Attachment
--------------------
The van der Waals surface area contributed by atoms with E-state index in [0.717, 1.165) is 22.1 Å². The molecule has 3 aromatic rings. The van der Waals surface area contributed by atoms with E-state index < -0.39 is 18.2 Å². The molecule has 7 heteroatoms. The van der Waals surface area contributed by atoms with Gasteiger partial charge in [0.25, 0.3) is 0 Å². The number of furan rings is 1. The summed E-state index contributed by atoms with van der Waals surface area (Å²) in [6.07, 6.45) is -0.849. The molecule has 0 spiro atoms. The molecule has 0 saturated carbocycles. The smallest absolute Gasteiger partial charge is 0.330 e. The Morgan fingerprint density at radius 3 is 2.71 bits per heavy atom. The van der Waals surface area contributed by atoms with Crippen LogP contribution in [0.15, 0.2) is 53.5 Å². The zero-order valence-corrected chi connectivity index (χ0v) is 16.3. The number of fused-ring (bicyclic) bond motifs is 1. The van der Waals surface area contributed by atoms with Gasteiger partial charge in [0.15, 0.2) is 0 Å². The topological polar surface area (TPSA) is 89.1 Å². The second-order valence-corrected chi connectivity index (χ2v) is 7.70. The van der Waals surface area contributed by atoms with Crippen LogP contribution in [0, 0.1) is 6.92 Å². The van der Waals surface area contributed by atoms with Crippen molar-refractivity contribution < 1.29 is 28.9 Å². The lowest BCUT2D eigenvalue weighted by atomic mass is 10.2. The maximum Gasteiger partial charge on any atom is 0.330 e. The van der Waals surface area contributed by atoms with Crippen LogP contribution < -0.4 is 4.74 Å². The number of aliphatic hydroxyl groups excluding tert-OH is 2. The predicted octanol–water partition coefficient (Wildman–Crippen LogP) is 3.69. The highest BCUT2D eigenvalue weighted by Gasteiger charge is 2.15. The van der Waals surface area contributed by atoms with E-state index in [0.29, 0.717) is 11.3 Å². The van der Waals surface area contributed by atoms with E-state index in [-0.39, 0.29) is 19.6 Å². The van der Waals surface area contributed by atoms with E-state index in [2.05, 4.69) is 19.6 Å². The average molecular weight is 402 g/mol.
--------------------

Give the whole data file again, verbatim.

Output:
The van der Waals surface area contributed by atoms with E-state index in [0.717, 1.165) is 22.1 Å². The molecule has 3 aromatic rings. The van der Waals surface area contributed by atoms with E-state index < -0.39 is 18.2 Å². The molecule has 7 heteroatoms. The van der Waals surface area contributed by atoms with Gasteiger partial charge in [0.25, 0.3) is 0 Å². The number of furan rings is 1. The summed E-state index contributed by atoms with van der Waals surface area (Å²) in [6.07, 6.45) is -0.849. The molecule has 0 spiro atoms. The molecule has 0 saturated carbocycles. The smallest absolute Gasteiger partial charge is 0.330 e. The Morgan fingerprint density at radius 3 is 2.71 bits per heavy atom. The van der Waals surface area contributed by atoms with Crippen LogP contribution in [0.15, 0.2) is 53.5 Å². The zero-order valence-corrected chi connectivity index (χ0v) is 16.3. The number of fused-ring (bicyclic) bond motifs is 1. The van der Waals surface area contributed by atoms with Gasteiger partial charge in [0.15, 0.2) is 0 Å². The topological polar surface area (TPSA) is 89.1 Å². The second-order valence-corrected chi connectivity index (χ2v) is 7.70. The van der Waals surface area contributed by atoms with Crippen LogP contribution in [0, 0.1) is 6.92 Å². The van der Waals surface area contributed by atoms with Crippen molar-refractivity contribution < 1.29 is 28.9 Å². The lowest BCUT2D eigenvalue weighted by atomic mass is 10.2. The maximum Gasteiger partial charge on any atom is 0.330 e. The van der Waals surface area contributed by atoms with Crippen LogP contribution < -0.4 is 4.74 Å². The number of aliphatic hydroxyl groups excluding tert-OH is 2. The predicted octanol–water partition coefficient (Wildman–Crippen LogP) is 3.69. The highest BCUT2D eigenvalue weighted by Gasteiger charge is 2.15. The van der Waals surface area contributed by atoms with E-state index in [0.29, 0.717) is 11.3 Å². The van der Waals surface area contributed by atoms with E-state index in [-0.39, 0.29) is 19.6 Å². The van der Waals surface area contributed by atoms with E-state index in [2.05, 4.69) is 19.6 Å². The average molecular weight is 402 g/mol.